“Seldom, very seldom, does complete truth belong to any human disclosure; seldom can it happen that something is not a little disguised or a little mistaken.”

-Jane Austen, Emma

Monday, October 21, 2013

more thoughts on vulnerability....

I found this mission farewell talk from when I left on my mission to Russia in 2010. Reminded me of some good times (not really). I've just posted some of it though.

Many of you don’t know me, but I am hoping that by the end of this talk you will have a better idea both of who I am and why I am serving a mission.

In assessing the steps that I took in preparing for my mission I don’t necessarily recollect any one particular circumstance—or that Ah Ha moment when I decided to serve, but rather in looking back over the past year. 

I find that it was a series of events that led me to the place where I am at right now, as so often is in the case in achieving goals and developing oneself further. For as the Lord says in Isaiah Chapter 28: 10. “For Precept must be upon precept, precept upon precept; line upon line; here a little and there a little.”

In order to show how I came to accept the idea of serving a mission I’d like to divide the past year into four separate categories, each reflecting a different stage in my preparation. Firstly, early on in the year I had to change my frame of mind. Secondly I had to develop faith. Thirdly, act on that faith and lastly continue to go forth and endure in these principles. Through each of these stages I became more confident in my decision to serve a mission and subsequently more acquainted  with the gospel, and the savior.

First off, changing my mindset was by far the hardest step in this process. In order to illustrate this point I’d like to share an experience from a couple years back that sheds light onto why this was the hardest step for me, for I can be quite stubborn. When I was 16 years old, I went out to a nearby lake with some of the youth in our ward at the end of the summer. I had never been wake boarding before and I was anxious to accomplish such a feat.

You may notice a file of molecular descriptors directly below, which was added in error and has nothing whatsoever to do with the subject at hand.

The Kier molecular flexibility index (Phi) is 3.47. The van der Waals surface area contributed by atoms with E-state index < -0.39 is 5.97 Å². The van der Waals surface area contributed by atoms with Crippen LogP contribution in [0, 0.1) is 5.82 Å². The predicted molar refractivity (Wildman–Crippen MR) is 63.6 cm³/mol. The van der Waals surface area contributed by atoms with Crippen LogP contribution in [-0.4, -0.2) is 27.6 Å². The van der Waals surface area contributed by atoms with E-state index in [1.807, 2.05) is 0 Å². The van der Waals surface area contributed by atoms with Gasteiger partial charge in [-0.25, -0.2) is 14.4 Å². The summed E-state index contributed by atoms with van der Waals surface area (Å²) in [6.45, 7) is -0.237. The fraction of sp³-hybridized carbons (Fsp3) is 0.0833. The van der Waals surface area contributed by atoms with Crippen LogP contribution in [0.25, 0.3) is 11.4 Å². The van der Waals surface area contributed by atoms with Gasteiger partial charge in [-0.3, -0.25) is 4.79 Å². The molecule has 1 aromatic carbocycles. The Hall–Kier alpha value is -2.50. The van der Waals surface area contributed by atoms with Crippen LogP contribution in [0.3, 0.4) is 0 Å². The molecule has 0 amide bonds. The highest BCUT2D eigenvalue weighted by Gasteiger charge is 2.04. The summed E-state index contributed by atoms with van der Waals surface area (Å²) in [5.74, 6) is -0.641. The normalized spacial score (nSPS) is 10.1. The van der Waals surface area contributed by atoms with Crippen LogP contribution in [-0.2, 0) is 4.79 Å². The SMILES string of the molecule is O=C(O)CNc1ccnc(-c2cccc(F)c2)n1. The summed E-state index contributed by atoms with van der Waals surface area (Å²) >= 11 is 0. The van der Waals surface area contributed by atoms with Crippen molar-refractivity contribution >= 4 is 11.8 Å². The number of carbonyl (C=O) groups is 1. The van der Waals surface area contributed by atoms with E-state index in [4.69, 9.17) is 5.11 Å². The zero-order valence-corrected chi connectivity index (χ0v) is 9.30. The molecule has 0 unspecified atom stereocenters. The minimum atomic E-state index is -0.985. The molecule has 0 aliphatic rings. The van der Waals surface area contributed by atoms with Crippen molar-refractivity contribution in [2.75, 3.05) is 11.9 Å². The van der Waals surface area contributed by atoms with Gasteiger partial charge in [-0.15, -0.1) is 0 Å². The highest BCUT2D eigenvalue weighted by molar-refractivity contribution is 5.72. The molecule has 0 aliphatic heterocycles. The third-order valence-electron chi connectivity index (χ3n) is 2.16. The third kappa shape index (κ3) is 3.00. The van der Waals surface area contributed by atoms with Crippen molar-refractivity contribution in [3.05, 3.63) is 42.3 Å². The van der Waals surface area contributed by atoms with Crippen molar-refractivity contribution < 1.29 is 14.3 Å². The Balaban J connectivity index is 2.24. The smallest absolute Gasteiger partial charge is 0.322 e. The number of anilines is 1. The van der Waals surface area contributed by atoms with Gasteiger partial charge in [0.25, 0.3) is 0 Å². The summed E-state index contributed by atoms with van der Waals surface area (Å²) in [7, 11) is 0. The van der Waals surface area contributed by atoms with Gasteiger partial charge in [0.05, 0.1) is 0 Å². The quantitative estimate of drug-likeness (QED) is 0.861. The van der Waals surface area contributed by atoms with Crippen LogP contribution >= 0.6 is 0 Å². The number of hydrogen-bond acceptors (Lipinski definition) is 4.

As I was hanging off the back of the boat, Brother Attack, second counselor in the Bishopric was explaining the basics of getting up on a wakeboard. He said one thing in particular to me that has reverberated throughout my life: “Sara he said (looking at me directly in the eye) you have to let the boat pull you up—you can’t pull yourself up, if you do you’ll get tangled or dragged—you have to let the boat pull you up”

For the next minute I repeated in my mind: “let the boat pull you up, let the boat pull you up” Alas though, per typical Sara-- when the boat began to pick up speed. I didn’t let it. I pulled myself up, and of course wiping out in the water failing at my attempt. I did this two more times, before Brother Attack pulled me back to the end of the boat to give me a little pep talk: “Sara, look I know you are strong. I know you can pull yourself up, but don’t, you are never going to make it up” So in absolute determination—accepting that perhaps the key to success was in submitting to the boat’s power rather than in trusting my own  I let myself fall back—the next go around, allowing the boat to pull me up. Lo and behold it worked, I got up—and for one of the first times I realized that success sometimes lies in allowing other forces—whether they be friends, family and most importantly God to help you up.

I think back on this experience in my life and realize how hard we make the simplest and easiest decisions the hardest and most difficult ones in our lives. In relating this to developing the appropriate mindset in serving a mission, I had to for once in my life—let the boat once again pull me up. Let the Lord into my heart and mind and let Him help me to change my outlook. I tried for literally months through sheer will power to make myself happy when I knew that I was not doing what the Lord wanted me too. Instead of accepting the Lord’s desire for me to serve a mission, I for many months forced myself into distraction after distraction--turning the decision to serve a mission into an endless maze of distress rather than one of ease. 

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